Georgia College to use downtown landmark for theater productions

MILLEDGEVILLE — Comedian Oliver Hardy once worked as the projectionist there.

And the infamous Marion Stembridge murders, which served as the inspiration for the book and movie “Paris Trout,” took place there.

Now, the Campus Theatre in Milledgeville is getting new life after being rehabilitated by Georgia College & State University, which will move its theater department into the restored art deco-style building in late April.

The Campus Theatre has a rich history, said Mark Bowen, Georgia College’s project manager. Inside, there will be a new bookstore, Jittery Joe’s coffee house and black box theater in the 21,000-square-foot building that’s been expanded from its original 17,000 square feet.

The building opened in 1935 on Hancock Street as the only theater in downtown Milledgeville. The theater served the community as a stage for theatrical productions and vaudeville-style shows and as a movie theater.

For many years, the theater was segregated. The ticket booth in front of the building would serve white customers on one side and black customers on the other. Black customers had to take what was called “the black staircase” that would seat them in the balcony. They also had their own concessions stand and bathroom upstairs.

The building closed as a theater in 1983, though it was still used as private offices for years after that.

Georgia College bought the building in late 2008 from owner Randall Hattaway and applied for a Georgia Higher Educational Facilities Authority grant from the state to fund its renovations. The school became one of the colleges in Georgia to receive money from the grant, receiving nearly $7 million to complete the work, Bowen said.

One of the first changes builders made was to the ground floor, putting in extra space to accommodate a new bookstore.

The bookstore will serve two functions — as a regular bookstore for the community in the front of the building and as a campus bookstore in the lower level, said university spokeswoman Judy Bailey. It’s an important addition, she said, because there’s no other bookstore in Milledgeville.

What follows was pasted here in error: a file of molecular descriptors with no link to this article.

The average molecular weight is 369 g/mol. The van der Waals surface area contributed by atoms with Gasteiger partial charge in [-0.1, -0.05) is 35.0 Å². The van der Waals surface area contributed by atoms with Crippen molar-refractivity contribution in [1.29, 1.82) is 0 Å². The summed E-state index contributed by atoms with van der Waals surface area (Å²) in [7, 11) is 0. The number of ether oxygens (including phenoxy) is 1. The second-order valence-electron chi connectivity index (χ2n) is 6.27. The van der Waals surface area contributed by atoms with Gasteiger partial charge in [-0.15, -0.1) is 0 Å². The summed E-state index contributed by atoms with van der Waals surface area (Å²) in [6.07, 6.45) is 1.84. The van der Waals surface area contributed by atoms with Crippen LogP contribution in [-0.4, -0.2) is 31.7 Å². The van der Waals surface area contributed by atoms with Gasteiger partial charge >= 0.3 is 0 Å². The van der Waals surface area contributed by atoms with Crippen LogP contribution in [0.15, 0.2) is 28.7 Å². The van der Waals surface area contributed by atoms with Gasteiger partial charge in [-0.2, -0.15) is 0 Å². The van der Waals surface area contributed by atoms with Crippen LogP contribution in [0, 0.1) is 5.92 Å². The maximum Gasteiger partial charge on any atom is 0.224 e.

But the key aspect of the redesign is the black box theater — called such, because the shape and color of the room is essentially a giant black box, allowing the theater department to configure seating in any style it chooses.

“The space is beautiful,” said Karen Berman, chairwoman of the Georgia College theater department. “We’re so excited. It will give us flexible, usable space that we can set up tennis-style, with the audience on both sides of the stage, or as a theater-in-the-round. It will allow us to do intimate, up-close, personal plays. The actors will have to be even better than they are now. Their training will have to be more precise. It’s going to be a real personal experience for the audience. It’s a warm and lovely space.”

Upstairs, the building will house the faculty offices for the department, as well as lab space for classes in acting, production design, makeup and wardrobe.

The labs are configured using existing brick from the original theater, adding on to what had originally been the roof, Bowen said.

“The original flooring is also in the offices,” he said of the hardwood floors there.

The theater won’t be used for movies, except to show foreign films or for a film festival, Bowen said.

Berman said the restored building will not only benefit Georgia College but also the entire Milledgeville community. Though the building is scheduled to open in late April, the first production won’t take place until the following fall, she said.

“The department of theater has its own home now, which means everything to us,” she said. “We have our own space for teaching, designing and performing. It’s all under one roof for the faculty and staff. ... It’s right in the heart of the community of Milledgeville. We’re excited to open our doors to the entire community to celebrate it with us. This will revitalize downtown Milledgeville and be a home for the campus and the community.”

To contact writer Phillip Ramati, call 744-4334.